# How do you find the derivative of 6(z^2+z-1)^-1?

Aug 30, 2017

$- \frac{12 z + 6}{{z}^{2} + z - 1} ^ 2$

#### Explanation:

$\text{differentiate using the "color(blue)"chain rule}$

$\text{given "y=f(g(x)" then}$

$\frac{\mathrm{dy}}{\mathrm{dx}} = f ' \left(g \left(x\right)\right) \times g ' \left(x\right) \leftarrow \text{ chain rule}$

$\frac{d}{\mathrm{dz}} \left(6 {\left({z}^{2} + z - 1\right)}^{-} 1\right)$

$= - 6 {\left({z}^{2} + z - 1\right)}^{-} 2 \times \frac{d}{\mathrm{dz}} \left({z}^{2} + z - 1\right)$

$= \frac{- 6 \left(2 z + 1\right)}{{z}^{2} + z - 1} ^ 2 = - \frac{12 z + 6}{{z}^{2} + z - 1} ^ 2$

Aug 30, 2017

Recall the power rule: $\frac{d}{\mathrm{dx}} {x}^{n} = n {x}^{n - 1}$. When we have a function to a power, we still use the power rule to differentiate it, but we do so as well as using the chain rule.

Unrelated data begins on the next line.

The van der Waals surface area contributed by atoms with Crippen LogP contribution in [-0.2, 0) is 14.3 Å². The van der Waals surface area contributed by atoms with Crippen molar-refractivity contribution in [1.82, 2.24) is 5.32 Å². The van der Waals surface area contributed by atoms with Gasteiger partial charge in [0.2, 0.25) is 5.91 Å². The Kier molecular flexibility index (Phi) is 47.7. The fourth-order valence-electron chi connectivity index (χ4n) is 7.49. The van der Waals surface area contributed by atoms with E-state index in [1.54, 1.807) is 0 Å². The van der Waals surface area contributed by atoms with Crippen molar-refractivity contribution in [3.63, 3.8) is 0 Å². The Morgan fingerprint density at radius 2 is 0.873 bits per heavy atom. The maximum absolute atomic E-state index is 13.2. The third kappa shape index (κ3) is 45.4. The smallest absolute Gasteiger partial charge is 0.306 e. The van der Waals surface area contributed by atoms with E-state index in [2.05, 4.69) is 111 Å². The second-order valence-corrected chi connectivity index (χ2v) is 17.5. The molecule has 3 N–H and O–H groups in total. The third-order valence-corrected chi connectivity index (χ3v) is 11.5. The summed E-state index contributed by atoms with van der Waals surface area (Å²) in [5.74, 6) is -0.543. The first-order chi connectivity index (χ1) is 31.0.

Combining the chain rule with the power rule for some function $u$ gives us: $\frac{d}{\mathrm{dx}} {u}^{n} = n {u}^{n - 1} \frac{\mathrm{du}}{\mathrm{dx}}$

Thus:

$\frac{d}{\mathrm{dz}} 6 {\left({z}^{2} + z - 1\right)}^{-} 1 = 6 \left(- 1 {\left({z}^{2} + z - 1\right)}^{-} 2\right) \frac{d}{\mathrm{dz}} \left({z}^{2} + z - 1\right)$

And we can use the power rule to find the derivative of ${z}^{2} + z - 1$:

$\frac{d}{\mathrm{dz}} 6 {\left({z}^{2} + z - 1\right)}^{-} 1 = - 6 {\left({z}^{2} + z - 1\right)}^{-} 2 \left(2 z + 1\right)$

=color(blue)((-6(2z+1))/(z^2+z-1)^2